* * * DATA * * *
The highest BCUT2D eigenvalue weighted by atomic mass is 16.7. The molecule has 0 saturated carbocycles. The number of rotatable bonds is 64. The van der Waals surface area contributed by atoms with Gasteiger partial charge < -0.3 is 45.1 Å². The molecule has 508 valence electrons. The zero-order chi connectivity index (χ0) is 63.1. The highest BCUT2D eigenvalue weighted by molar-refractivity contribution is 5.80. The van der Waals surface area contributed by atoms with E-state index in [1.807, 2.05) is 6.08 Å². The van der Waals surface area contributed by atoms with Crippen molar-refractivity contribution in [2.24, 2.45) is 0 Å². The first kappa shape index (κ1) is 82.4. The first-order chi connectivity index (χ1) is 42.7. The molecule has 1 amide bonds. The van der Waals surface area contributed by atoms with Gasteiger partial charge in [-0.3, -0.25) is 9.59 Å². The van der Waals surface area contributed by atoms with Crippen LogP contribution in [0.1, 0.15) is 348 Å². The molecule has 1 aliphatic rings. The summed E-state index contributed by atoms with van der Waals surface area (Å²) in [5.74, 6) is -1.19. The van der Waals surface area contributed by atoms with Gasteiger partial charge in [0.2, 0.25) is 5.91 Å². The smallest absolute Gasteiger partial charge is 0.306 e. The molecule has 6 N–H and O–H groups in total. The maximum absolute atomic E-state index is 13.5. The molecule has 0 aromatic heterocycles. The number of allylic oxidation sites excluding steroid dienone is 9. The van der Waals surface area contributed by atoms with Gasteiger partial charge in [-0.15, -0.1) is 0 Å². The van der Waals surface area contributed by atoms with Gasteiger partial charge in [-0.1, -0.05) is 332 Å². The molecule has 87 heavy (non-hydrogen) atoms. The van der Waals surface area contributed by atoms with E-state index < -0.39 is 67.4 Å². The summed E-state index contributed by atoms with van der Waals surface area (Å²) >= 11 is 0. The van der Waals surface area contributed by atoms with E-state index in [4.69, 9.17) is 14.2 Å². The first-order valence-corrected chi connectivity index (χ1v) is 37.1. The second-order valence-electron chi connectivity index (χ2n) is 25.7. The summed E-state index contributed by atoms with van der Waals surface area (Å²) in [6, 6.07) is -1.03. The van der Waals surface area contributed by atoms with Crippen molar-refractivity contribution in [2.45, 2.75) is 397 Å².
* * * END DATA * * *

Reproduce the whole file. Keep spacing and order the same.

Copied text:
The highest BCUT2D eigenvalue weighted by atomic mass is 16.7. The molecule has 0 saturated carbocycles. The number of rotatable bonds is 64. The van der Waals surface area contributed by atoms with Gasteiger partial charge < -0.3 is 45.1 Å². The molecule has 508 valence electrons. The zero-order chi connectivity index (χ0) is 63.1. The highest BCUT2D eigenvalue weighted by molar-refractivity contribution is 5.80. The van der Waals surface area contributed by atoms with E-state index in [1.807, 2.05) is 6.08 Å². The van der Waals surface area contributed by atoms with Crippen molar-refractivity contribution in [2.24, 2.45) is 0 Å². The first kappa shape index (κ1) is 82.4. The first-order chi connectivity index (χ1) is 42.7. The molecule has 1 amide bonds. The van der Waals surface area contributed by atoms with Gasteiger partial charge in [-0.3, -0.25) is 9.59 Å². The van der Waals surface area contributed by atoms with Crippen LogP contribution in [0.1, 0.15) is 348 Å². The molecule has 1 aliphatic rings. The summed E-state index contributed by atoms with van der Waals surface area (Å²) in [5.74, 6) is -1.19. The van der Waals surface area contributed by atoms with Gasteiger partial charge in [0.2, 0.25) is 5.91 Å². The smallest absolute Gasteiger partial charge is 0.306 e. The molecule has 6 N–H and O–H groups in total. The maximum absolute atomic E-state index is 13.5. The molecule has 0 aromatic heterocycles. The number of allylic oxidation sites excluding steroid dienone is 9. The van der Waals surface area contributed by atoms with Gasteiger partial charge in [-0.15, -0.1) is 0 Å². The van der Waals surface area contributed by atoms with Gasteiger partial charge in [-0.1, -0.05) is 332 Å². The molecule has 87 heavy (non-hydrogen) atoms. The van der Waals surface area contributed by atoms with E-state index < -0.39 is 67.4 Å². The summed E-state index contributed by atoms with van der Waals surface area (Å²) >= 11 is 0. The van der Waals surface area contributed by atoms with E-state index in [4.69, 9.17) is 14.2 Å². The first-order valence-corrected chi connectivity index (χ1v) is 37.1. The second-order valence-electron chi connectivity index (χ2n) is 25.7. The summed E-state index contributed by atoms with van der Waals surface area (Å²) in [6, 6.07) is -1.03. The van der Waals surface area contributed by atoms with Crippen molar-refractivity contribution in [2.45, 2.75) is 397 Å².